In MaryAnne Howland’s forthcoming memoir, “Warrior Rising: How Four Men Helped a Boy on His Journey to Manhood,” she tells the story of the “Black Mitzvah,” or rite of passage celebration, she organized for her son Max upon his 13th birthday when she invited an engineer, a philanthropist, a publisher and a financial planner over for mentorship.
“I hope that this book inspires parents and communities to more deeply commit and engage in the care and development of our children, to remind us that it takes a village to raise a child,” she told TNJ.com in a recent interview. “This books provides a roadmap to how to be proactive in enlisting and engaging the support of friends, family, and community in helping to do what is so difficult to do alone, raise healthy, happy, secure adults. If you are interested in creating a Black Mitzvah for your own son or daughter, the last chapter provides step-by-step guidelines on how I did it and encourages anyone who wants to do it to use their own resources and creativity. That’s what makes it so powerful.”
Here, we talk more with Howland about the inspiration behind the book.
TNJ.com: Tell me a bit about the rite of passage celebration you organized for your son.
MaryAnne Howland: I had never been to a Bar Mitzvah and still haven’t. All that I know about the tradition is from what I’ve heard others describe and what I’ve seen in movies and on television – big celebrations with lots of extended family, lots of food, dancing and the young celebrant dressed in a black suit as he read from the Torah. Through my conversations with Jewish friends, I learned that the Jewish rite of passage offered Jewish families so much more than the opportunity to throw a lavish party for their sons. The Bar Mitzvah helped to build a strong spiritual foundation for boys and to engender a sense of responsibility. Jewish boys also emerged from the ceremony with the strength of a promise that they had a village to support them for the rest of his lives. I thought it admirable, something that any young man could benefit from.
With the Bar Mitzvah serving as a sort of template, I set about planning my son’s Black Mitzvah, a rite of passage that I hoped would lead to lasting relationships with mighty men on whose shoulders he could stand. I wanted to build a community for Max — a reliable circle of men who he could emulate so that he would have a roadmap for becoming as brave and exceptional as they are.
Having found in the Torah a primary model of faith, community and accountability for my son’s rite of passage, I replaced it with the Bible, and began planning my son’s Black Mitzvah. Beyond an opening party, we planned a full schedule of male bonding activities, each designed to teach a lesson about purpose, service and community. A weekend of golf, gaming, boating, cooking, grilling, drenched in “trash talk” among men became the grounds for establishing the benchmark for which to measure the work my son needed to grow into the man he would become.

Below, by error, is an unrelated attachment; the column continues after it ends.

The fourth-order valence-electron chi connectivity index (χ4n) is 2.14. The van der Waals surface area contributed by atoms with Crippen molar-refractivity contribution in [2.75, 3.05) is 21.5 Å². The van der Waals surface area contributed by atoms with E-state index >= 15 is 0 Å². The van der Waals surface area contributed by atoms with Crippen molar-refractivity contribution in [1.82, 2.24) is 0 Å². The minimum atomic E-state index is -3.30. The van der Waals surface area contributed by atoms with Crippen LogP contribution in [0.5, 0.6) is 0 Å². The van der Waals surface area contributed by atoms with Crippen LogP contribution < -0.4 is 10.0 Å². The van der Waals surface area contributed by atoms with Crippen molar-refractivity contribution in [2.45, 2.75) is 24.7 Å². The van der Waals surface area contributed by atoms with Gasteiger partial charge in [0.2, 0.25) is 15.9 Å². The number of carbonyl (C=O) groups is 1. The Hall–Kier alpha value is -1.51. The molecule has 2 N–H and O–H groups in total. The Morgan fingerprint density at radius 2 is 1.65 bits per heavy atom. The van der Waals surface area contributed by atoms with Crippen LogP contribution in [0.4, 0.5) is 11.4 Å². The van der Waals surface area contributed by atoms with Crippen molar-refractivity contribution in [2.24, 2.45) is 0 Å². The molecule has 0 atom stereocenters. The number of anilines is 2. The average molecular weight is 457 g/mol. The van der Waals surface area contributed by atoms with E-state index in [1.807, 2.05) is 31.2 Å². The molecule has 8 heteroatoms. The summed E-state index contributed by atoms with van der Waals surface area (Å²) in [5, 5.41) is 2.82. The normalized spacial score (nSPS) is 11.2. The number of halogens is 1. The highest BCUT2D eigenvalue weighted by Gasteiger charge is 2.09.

TNJ.com: Was there a strategy behind specifically having an engineer, philanthropist, publisher and financial planner present at the event, or did you simply want professionals on hand from a variety of industries?
Howland: Max and I set about choosing our Black Mitzvah mentors, by far the most important decision we had to make and one that I felt we needed to make together since they would essentially become a part of our family, as his “collective Dad.” We had to seriously consider their qualifications. Who amongst our male friends and family did Max admire most? Who did he look up to? It was important that each man was someone Max trusted and felt completely comfortable with. It was also important that these men reflected the values that I thought most important for my son to have: respect, righteousness and responsibility.
TNJ.com: Do you think more parents should consider having a rite of passage celebration for their kids?
Howland: I thought it important to demarcate for my own son the moment in which it had become necessary to take charge of his own life and to find his role in community. But I also wanted to give him more than just a rite of passage. I wanted to give him wind beneath his wings.
There were many aspects of the Bar Mitzvah that I admired and sought to incorporate into our own plan but the element that drew me the most was community celebration for boys as they embark on their journeys to adulthood and spiritual maturity. The three basic tenets that we established for a solid youth development support system are faith, community and accountability. It does not matter your marital status, what religion you practice, where you live, or what your circumstances, your child can have their own Black Mitzvah. All it takes is a little imagination and the commitment of a few men or women who role model the values that you believe in and would like to develop in your child.
TNJ.com: Did the event resonate with Max? If so, how has it changed him?
Howland: At nineteen, Max started believing in himself again. His proclamation at age three that he is “going to be great” resurfaced in the way he carries himself. Filled with opinions, ideas and plans for his future, he has the principles instilled in him by his mentors.
From Uncle Lawrence, he learned “boot camp” discipline in hygiene, etiquette, and social skills; from Uncle Chris, he learned the values of living in community; from Uncle Kevin, he learned entrepreneurship and humility; from Uncle Jay, he learned financial stewardship.
Through their mentorship, Max has evolved into a man who has respect for the need to be open to lessons to learn from everyday challenges in life, to be accountable for his own decisions, and most important, to always strive to be a better man.